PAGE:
Torah Study Date

Saturday, July 29, 2023

Verses Covered

Exodus (Sh’mot) 10:1-10:8

Next Session

Saturday, August 5, 2023
Starting at Exodus 10:9

Last week, we discussed YHVH telling Moses to go to Pharaoh. We discussed YHVH stating his purpose in making Pharaoh’s heart heavy, namely, to display YHVH’s signs among Pharaoh and his servants (he made the latter’s hearts heavy, too). YHVH stated a second purpose, namely, for the Israelites to tell in the hearing of their sons and of their sons’ sons how YHVH abused the Egyptians and set his signs among them, and for the Israelites to know that “I am YHVH.” We connected this to the seder (in which the story is told in the hearing not just of adults but also children). We noted here, as R. Myra has noted in the past, the purpose not just of getting the Egyptians to know that “I am YHVH,” but also for the Israelites to know it. We briefly revisited the topic of “free will.” R. Ben noted that the use of bodily parts in the original Hebrew sometimes drops out in translation (e.g. “in the ears of your sons” becomes “in the hearing of your sons”).

We discussed Moses and Aaron going to Pharaoh and telling him that YHVH said, “How long do you refuse to be humbled in front of me?” and that if they refused to let YHVH’s people go, YHVH would send them a locust swarm so great it would be impossible to see the land. We noted this as another example in which a bodily part reference drops out in translation (“the locust storm will cover the eye of the land” becomes “they [the locusts] shall cover the surface of the land”). We noted the severity of this plague. The locusts will eat everything that remains to be eaten and the locusts will fill your houses, your servant’s houses, and all the houses of Egypt—with a severity not seen by your fathers and your father’s fathers until this day. We noted the striking fact that, at that point, Moses abruptly turned and went out from Pharaoh—without waiting for a reply or utilizing any polite phrases of departure.

We discussed Pharaoh’s servants trying to get Pharaoh to see that Egypt had perished. They say to Pharaoh, how long will this be a trap for us, let them go, don’t you see that Egypt has perished (meaning, how long will you fall into the trap of resisting and thus causing Egypt’s destruction through the plagues that result from the resistance). We noted that Moses and Aaron were brought back at that point (by whom? Servants? Pharaoh? And why is the passive utilized?). At that point, Pharoah relents and tells the Israelites to go and serve their God.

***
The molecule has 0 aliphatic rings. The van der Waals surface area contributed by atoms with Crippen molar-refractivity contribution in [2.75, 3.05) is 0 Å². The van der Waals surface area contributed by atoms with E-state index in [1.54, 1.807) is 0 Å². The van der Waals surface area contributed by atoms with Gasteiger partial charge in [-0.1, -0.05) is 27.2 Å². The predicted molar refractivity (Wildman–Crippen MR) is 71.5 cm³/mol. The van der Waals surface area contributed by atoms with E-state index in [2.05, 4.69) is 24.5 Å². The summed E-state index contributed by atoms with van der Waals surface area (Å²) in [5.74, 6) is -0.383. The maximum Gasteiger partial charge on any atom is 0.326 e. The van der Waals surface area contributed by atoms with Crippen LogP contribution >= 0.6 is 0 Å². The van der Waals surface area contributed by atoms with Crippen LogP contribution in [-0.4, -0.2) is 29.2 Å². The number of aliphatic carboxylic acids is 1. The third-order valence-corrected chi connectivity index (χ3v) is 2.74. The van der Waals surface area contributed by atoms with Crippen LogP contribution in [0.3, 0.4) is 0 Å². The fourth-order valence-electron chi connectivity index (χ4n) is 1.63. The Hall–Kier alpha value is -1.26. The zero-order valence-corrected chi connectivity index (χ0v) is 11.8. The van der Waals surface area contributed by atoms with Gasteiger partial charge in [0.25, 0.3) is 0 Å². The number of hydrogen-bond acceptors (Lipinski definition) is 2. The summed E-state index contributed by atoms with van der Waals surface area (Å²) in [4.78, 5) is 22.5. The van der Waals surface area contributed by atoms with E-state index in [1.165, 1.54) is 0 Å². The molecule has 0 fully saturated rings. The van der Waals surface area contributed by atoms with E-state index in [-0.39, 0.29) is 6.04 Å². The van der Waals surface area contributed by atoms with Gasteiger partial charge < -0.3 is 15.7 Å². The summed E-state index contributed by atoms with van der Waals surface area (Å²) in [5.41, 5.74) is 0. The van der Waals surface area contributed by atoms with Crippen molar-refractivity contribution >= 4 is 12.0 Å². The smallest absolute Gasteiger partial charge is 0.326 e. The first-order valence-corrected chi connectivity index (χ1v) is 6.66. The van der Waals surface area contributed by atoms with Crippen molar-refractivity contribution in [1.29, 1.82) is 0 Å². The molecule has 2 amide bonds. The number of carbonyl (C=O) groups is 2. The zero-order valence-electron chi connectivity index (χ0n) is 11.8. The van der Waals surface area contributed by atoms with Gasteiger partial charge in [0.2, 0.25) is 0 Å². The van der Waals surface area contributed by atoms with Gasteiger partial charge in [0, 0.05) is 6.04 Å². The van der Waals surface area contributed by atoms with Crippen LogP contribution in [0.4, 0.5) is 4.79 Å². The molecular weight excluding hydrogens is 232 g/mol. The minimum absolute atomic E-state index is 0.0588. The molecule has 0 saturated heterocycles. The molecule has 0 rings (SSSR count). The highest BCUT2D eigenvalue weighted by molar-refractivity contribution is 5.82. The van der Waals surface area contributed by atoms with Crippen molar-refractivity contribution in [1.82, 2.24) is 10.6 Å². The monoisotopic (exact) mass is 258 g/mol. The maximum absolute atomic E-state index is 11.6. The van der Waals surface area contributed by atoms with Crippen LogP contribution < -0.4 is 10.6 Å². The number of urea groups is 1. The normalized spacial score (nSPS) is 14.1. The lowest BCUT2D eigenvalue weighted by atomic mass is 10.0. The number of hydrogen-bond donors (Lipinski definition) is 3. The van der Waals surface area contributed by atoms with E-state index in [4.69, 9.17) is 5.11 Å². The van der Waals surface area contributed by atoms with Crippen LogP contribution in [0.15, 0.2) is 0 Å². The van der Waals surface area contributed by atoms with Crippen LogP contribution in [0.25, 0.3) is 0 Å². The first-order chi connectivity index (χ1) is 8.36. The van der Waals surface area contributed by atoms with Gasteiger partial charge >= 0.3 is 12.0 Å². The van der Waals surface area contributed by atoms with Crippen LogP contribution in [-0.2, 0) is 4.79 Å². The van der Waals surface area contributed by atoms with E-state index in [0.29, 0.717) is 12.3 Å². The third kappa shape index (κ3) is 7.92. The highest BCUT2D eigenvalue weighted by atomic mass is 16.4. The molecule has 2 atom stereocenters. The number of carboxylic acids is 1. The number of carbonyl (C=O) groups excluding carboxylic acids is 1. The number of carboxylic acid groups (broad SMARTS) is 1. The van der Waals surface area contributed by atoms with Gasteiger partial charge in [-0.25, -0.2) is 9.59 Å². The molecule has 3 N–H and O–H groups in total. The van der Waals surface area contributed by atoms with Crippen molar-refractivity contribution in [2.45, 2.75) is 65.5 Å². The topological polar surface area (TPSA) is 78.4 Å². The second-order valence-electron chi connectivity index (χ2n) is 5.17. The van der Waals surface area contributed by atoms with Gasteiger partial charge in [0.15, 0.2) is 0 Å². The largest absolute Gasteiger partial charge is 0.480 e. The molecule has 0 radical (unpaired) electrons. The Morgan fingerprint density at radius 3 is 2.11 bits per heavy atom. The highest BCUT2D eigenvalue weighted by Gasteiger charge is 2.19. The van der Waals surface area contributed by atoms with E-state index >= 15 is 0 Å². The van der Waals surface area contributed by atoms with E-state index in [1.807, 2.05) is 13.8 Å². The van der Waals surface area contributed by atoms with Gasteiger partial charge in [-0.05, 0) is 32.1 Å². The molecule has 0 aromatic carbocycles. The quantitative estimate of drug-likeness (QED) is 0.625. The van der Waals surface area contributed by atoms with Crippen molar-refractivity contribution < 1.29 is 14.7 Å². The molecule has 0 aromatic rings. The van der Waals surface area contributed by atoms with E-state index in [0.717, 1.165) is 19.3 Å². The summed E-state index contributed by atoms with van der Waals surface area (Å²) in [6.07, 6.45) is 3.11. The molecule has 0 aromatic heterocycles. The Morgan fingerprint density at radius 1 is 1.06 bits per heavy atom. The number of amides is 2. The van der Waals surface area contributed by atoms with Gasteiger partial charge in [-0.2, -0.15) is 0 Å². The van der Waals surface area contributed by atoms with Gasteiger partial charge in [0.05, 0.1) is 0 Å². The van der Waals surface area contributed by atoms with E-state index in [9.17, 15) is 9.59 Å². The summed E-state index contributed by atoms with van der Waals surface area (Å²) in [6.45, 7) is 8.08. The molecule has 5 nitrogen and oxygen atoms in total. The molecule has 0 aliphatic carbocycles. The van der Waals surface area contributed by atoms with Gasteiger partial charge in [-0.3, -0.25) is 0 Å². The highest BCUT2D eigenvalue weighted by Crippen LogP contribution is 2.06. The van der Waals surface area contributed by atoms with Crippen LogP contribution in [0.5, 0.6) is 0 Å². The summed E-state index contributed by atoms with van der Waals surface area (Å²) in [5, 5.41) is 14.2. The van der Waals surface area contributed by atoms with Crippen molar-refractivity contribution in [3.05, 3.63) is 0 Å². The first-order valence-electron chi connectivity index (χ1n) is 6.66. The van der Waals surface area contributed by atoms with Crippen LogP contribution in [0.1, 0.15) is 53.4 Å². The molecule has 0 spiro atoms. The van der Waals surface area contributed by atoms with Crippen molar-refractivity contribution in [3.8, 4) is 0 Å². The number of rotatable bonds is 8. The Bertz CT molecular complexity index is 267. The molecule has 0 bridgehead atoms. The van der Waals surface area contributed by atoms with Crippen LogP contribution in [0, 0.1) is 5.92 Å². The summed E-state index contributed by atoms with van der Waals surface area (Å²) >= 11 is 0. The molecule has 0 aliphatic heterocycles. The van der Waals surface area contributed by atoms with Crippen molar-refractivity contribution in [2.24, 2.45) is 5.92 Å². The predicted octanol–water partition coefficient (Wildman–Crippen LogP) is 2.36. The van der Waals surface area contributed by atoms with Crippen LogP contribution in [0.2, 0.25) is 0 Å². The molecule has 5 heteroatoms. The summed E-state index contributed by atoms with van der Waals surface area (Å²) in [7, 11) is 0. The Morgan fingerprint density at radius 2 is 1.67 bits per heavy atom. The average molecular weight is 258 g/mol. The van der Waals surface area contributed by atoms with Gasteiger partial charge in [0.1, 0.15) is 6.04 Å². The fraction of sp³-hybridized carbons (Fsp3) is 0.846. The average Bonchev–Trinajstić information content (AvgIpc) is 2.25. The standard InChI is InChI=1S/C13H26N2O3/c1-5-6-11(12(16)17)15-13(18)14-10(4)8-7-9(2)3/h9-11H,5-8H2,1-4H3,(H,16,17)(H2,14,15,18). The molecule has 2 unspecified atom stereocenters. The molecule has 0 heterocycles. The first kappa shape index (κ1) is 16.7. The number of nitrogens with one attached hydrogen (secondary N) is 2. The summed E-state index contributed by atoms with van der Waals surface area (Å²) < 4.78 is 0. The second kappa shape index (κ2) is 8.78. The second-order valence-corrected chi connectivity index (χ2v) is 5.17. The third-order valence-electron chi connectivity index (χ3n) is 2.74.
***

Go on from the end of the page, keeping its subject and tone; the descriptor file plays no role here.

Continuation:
During our discussion, R. Ben pointed out that we are on the side of the plagues and noted that many attempts to make the story of the plagues contemporary imagine that we are suffering from the plagues while in Exodus, the plagues were to help us not to harm us. The plagues are on our side. They are not against us. We discussed many other topics as well.

Our artwork this week is from Russian Israeli Jewish artist, Elisheva Nesis (1962- ), 10 Plagues of Egypt: Darkness (above), and 10 Plagues of Egypt: Locusts (below). They are from her painting series called “Modern Bible.” She says, “The series of original paintings ‘MODERN BIBLE’ is a mix of actuality and eternity. The Bible’s darkness lasted 3 days. The new one may last longer….” Her plagues paintings mix biblical story with contemporary actuality. If you look closely, you’ll see that “Darkness” includes middle eastern figures and themes and that “Locusts” portrays the Statue of Liberty above the people seemingly drowning in locusts and dust.

10 Plagues of Egypt: Darkness (Elisheva Nesis)
10 Plagues of Egypt: Locusts (Elisheva Nesis)

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